You can’t always see others in your group if you’re in an instanced area – you only see an arrow indicating their movements in a “parallel” instance. If they make progress on a quest you’re doing together, it doesn’t necessarily apply to everyone in the group – you still have to trigger parts of quests yourself. However, if you and other players (who are ungrouped) bring down an enemy together, it still counts towards the quest. I believe some phasing issues are still being ironed out, but it’s promising so far – ESO works on a “megaserver” which means no more picking servers or having paid character transfers just to join your friends.
Some people are finding ESO like a “multiplayer Skyrim”, others are finding it “just another MMO”. I think it sits somewhere in between, which is fine. My expectations for a genuinely co-op (two-player) Elder Scrolls game would be considerably higher.
The UI designed to be user-friendly across consoles. I liked the sort functions and found it intuitive for the most part. Crafting was less intuitive but still a welcome change. The map/compass system is very similar to Oblivion/Skyrim. First-person view isn’t bad, though the third-person view is off-center by default, so am hoping there is some way of changing this.
For me, ESO gameplay got more immersive as it went on. Speed was a contributing factor to this, and it’s a lot quicker to get from A to B than say, vanilla World of Warcraft. You can also unlock quick travel, and your character runs automatically (with a sprint option for as long as your stamina lasts).
Quests move quickly so you’re less likely to get bored or frustrated, and the game is much more quest-oriented with hardly any grinding. Exploration is pretty enjoyable, but the rumour is that more of Tamriel will be unlocked with future expansions.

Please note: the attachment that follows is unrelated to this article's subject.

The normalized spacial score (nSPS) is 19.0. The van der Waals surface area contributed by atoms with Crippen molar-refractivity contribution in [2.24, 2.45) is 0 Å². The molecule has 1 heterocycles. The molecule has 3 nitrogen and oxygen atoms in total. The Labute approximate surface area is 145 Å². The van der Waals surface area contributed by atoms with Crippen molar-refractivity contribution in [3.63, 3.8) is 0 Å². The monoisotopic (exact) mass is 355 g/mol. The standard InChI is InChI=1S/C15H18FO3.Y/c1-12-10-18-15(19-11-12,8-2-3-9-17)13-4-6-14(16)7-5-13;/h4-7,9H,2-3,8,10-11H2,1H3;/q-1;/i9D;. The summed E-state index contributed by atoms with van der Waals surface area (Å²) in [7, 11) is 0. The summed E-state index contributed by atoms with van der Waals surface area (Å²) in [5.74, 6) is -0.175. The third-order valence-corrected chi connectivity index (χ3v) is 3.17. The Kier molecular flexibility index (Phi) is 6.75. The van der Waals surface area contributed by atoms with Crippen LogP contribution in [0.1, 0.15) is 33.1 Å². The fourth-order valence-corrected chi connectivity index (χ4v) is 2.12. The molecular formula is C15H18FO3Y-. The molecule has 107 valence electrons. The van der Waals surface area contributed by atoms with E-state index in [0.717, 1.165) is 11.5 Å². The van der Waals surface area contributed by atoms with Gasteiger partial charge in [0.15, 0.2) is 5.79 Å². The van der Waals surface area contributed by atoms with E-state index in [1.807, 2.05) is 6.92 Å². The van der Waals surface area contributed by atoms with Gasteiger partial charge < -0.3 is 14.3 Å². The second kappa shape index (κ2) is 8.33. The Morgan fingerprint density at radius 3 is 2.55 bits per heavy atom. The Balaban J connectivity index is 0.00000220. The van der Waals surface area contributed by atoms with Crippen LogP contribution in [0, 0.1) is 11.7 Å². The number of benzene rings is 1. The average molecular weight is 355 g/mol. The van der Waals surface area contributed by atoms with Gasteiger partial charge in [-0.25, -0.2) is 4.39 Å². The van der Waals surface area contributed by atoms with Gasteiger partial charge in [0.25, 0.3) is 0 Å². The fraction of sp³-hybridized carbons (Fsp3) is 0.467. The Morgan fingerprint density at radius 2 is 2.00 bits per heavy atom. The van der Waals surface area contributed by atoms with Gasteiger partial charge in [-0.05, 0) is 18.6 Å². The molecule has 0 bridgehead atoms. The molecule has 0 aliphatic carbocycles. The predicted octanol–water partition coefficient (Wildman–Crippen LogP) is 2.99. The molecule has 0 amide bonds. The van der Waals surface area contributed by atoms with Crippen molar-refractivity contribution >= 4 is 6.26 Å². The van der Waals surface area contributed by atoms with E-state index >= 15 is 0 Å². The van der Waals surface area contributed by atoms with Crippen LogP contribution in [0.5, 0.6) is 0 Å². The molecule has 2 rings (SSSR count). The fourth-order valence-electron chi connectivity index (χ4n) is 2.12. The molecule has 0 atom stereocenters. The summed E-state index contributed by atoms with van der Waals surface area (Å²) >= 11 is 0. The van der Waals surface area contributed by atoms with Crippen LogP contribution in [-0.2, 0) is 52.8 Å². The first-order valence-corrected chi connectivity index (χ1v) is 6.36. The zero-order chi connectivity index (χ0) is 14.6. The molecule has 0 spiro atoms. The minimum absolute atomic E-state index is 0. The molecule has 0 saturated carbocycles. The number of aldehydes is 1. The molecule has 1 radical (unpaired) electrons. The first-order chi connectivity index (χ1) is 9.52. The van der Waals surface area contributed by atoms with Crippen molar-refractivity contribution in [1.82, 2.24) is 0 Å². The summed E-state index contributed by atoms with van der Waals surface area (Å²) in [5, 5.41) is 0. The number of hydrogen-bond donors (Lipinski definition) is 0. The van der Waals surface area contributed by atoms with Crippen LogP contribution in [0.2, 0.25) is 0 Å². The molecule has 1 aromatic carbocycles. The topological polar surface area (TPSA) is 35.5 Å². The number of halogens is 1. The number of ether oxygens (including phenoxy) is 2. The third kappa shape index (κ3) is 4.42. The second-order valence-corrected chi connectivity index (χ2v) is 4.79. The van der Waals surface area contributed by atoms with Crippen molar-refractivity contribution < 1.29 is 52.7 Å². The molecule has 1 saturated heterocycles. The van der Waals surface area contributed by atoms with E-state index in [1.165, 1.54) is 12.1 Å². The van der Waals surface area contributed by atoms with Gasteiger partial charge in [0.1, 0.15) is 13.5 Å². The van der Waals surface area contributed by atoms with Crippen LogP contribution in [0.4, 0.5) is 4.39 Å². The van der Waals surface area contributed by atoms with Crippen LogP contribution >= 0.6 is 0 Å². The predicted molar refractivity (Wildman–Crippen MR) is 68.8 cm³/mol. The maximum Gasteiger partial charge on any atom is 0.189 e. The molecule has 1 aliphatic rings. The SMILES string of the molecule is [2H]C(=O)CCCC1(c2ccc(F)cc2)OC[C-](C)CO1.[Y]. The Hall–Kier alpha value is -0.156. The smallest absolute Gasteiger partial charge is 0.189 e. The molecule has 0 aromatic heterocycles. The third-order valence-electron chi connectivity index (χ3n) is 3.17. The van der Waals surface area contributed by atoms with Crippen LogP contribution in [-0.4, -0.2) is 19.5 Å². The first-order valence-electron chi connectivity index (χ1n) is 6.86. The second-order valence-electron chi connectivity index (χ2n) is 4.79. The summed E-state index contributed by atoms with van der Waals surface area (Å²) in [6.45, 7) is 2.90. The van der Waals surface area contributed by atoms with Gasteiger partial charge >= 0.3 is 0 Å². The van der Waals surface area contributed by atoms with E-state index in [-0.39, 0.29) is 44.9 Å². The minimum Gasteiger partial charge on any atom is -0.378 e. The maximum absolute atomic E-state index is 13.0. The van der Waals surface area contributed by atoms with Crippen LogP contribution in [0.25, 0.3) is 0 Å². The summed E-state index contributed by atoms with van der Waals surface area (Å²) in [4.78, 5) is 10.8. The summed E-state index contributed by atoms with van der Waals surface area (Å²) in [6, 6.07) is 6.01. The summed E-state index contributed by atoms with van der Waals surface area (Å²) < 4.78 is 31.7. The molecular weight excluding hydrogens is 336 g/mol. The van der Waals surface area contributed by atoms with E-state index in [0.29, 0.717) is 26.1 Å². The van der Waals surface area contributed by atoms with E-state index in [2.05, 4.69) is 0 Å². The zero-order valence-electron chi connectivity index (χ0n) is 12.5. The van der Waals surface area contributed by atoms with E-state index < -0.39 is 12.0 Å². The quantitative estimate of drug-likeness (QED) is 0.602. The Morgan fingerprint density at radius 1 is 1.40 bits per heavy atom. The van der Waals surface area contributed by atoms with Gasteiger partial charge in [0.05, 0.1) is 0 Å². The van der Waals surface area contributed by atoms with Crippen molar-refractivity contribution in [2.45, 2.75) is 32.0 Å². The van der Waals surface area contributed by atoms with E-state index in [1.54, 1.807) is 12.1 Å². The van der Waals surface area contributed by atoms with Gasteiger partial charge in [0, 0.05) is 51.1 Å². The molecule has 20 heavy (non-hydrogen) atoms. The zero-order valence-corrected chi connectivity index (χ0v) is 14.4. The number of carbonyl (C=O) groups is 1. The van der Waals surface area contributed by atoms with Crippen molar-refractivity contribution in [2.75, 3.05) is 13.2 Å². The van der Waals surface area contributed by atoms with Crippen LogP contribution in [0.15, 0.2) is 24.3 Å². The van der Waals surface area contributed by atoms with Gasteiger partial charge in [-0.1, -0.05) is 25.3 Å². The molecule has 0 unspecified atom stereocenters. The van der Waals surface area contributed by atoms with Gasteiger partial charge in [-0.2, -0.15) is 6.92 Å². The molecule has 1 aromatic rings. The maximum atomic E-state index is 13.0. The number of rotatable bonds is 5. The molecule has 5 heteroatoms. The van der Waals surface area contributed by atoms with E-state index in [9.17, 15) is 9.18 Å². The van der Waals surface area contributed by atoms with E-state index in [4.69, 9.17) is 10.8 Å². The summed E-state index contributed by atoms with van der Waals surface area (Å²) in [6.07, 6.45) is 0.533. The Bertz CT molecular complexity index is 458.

Combat is in first or third-person, and more fun than typical MMO number-bashing, but it is still somewhat clunky. Things like mining will gradually draw the attention of nearby enemies. In general, weapon skills and combat don’t require great accuracy but still require some smart tactics for bosses or groups of mobs.
PVP was not enabled in the Beta so I can’t comment on this.
Themes from Skyrim are interwoven in the ESO soundtrack – it’s lovely to hear reworkings of those familiar melodies but Jeremy Soule doesn’t appear to have been involved this time around (except for some cinematic stuff), which was evident as soon as I opened the game and heard the theme. The music is pretty enjoyable but it didn’t have the same bombastic (or beautiful) quality, and sounds all digitally composed. Music also seems to change quite seamlessly depending on the sort of scene you’re in; for instance, tense music accompanies stuff like heading into a town under siege, appropriate exciting music for battles, or calmer, ambient tracks for just exploring. Read more about how ESO chose to integrate music here.
- This isn’t a “multiplayer Skyrim”, but it is probably the closest thing to it. I have found it less immersive than Elder Scrolls 3, 4 & 5, perhaps because it doesn’t have quite the same “soul” as the ones developed by Bethesda.
- It’s worth playing ESO with an open mind, rather than going in with expectations of something better than Skyrim in terms of graphics and gameplay. Do I recommend the game? Yes, if you like MMOs. Otherwise, I recommend trying it out at least beyond the intro and starting area.
- I can’t wait to unpack my Imperial Edition and get that early access – I’m already itching to get back into the world! That Molag Bal statue is going to look nice next to Alduin, too… [/brag mode]
I’ll probably post again about ESO after the game is officially released! If you’re an Elder Scrolls fan, what are your thoughts? Did you get a Beta key, or do you like what you’ve seen so far? Do you love or loathe the framework of MMORPGs? What is your favourite race to play, and will you be tempted to try another race in ESO?